Science Faculty Spotlight: Susan L. Epstein

December 14, 2020

Professor Susan L. Epstein has always been fascinated by how people and machines solve problems. At Hunter College and the Graduate Center, she works in artificial intelligence (AI), in particular in knowledge representation (how to describe the world to a machine) and machine learning (how a machine can be transformed by its experience). 

Trained first as a theoretical mathematician by Neal McCoy at Smith College and then Wilhelm Magnus at NYU's Courant Institute, Dr. Epstein went on to earn her Ph.D. in computer science at Rutgers The State University. Under the guidance of Natesa Sridharan, her thesis explored how a computer could do original mathematical research in graph theory. She spent her first few years at CUNY building the Graph Theorist, the first program to hypothesize and then prove fundamental theorems in graph theory. That also laid the groundwork for what she has done ever since —  develop knowledge representations and machine learning algorithms to support programs that learn to be experts. 

Interdisciplinarity is key in Dr. Epstein's research. She has collaborated with and learned from scientists in many disciplines: microbiology, robotics, linguistics, psychology, geography, mathematics, and urban planning. With them, she seeks important principles about knowledge and learning, and then helps computers exploit those ideas. Her current research interests include autonomous robot navigation and spatial cognition, but she also has long-standing interests in game playing, constraint satisfaction, intelligent drug design, and human-computer dialogue. A co-Principal Investigator at the National Science Foundation's Center for Brains, Minds, and Machines, she is also actively engaged in work on computational cognitive neuroscience. Funded primarily by the National Science Foundation, her research has produced 145 peer-reviewed papers. Journalists have written about her work, and she is often invited to speak about it, in interviews with the Wall Street Journal, CBS, NPR, and CNN.

Much of Dr. Epstein's work has involved the development of FORR (FOr the Right Reasons), a general architecture for learning and problem solving. FORR learns to revise its behavior, so that it gradually develops expertise at a set of problems. To make decisions, FORR integrates correct behaviors with large collections of heuristics and a variety of planners. FORR began as a system shell for Hoyle, the first program that learned to play 19 board games as well or better than the best human experts. Since then, FORR has grown in complexity and prowess as it has been applied to many other problem areas, including constraint satisfaction (ACE), urban park design (FLO), human-computer dialogue (FORRSooth), and robot navigation (SemaFORR). With its own Wikipedia page, FORR continues to inspire research in new problem areas.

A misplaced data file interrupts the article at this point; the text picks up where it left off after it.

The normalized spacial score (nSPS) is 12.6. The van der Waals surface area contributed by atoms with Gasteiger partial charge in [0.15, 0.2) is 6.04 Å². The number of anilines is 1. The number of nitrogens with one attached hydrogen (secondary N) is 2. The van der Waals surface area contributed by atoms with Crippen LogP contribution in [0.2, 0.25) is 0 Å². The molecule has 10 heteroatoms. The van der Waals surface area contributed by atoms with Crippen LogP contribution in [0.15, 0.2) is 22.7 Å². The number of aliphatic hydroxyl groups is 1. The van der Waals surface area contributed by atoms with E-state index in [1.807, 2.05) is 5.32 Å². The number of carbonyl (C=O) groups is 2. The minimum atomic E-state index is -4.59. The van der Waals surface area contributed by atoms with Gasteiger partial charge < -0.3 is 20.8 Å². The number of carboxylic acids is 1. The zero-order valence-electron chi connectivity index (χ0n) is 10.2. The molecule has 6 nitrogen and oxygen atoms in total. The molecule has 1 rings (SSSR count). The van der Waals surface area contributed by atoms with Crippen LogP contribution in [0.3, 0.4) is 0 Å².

Dr. Epstein considers teaching a privilege, an opportunity to change forever how students experience the world. She won the first TIAA-CREF outstanding faculty award, and Hunter’s award for outstanding undergraduate mentors in science (for which one must be nominated by one’s students). She has supervised many graduate students and served on advisory committees for many more, both at CUNY and throughout the world. Her Problem Solving and Machine Learning laboratory challenges both undergraduate and graduate students with rigorous empirical research. Her mentees often receive prestigious awards, fellowships for graduate studies, and significant positions in academia and industry.

In service to the research community, Dr. Epstein is now an Executive Councilor for AAAI, the worldwide organization for artificial intelligence. She served for years on the governing board and then as the Chair of The Cognitive Science Society. She also was recently an officer of the Special Interest Group on Artificial Intelligence for ACM, the world’s largest organization for computer professionals. Meanwhile Dr. Epstein continues to be excited by how brains and minds solve problems, and how a computer can capitalize on that knowledge.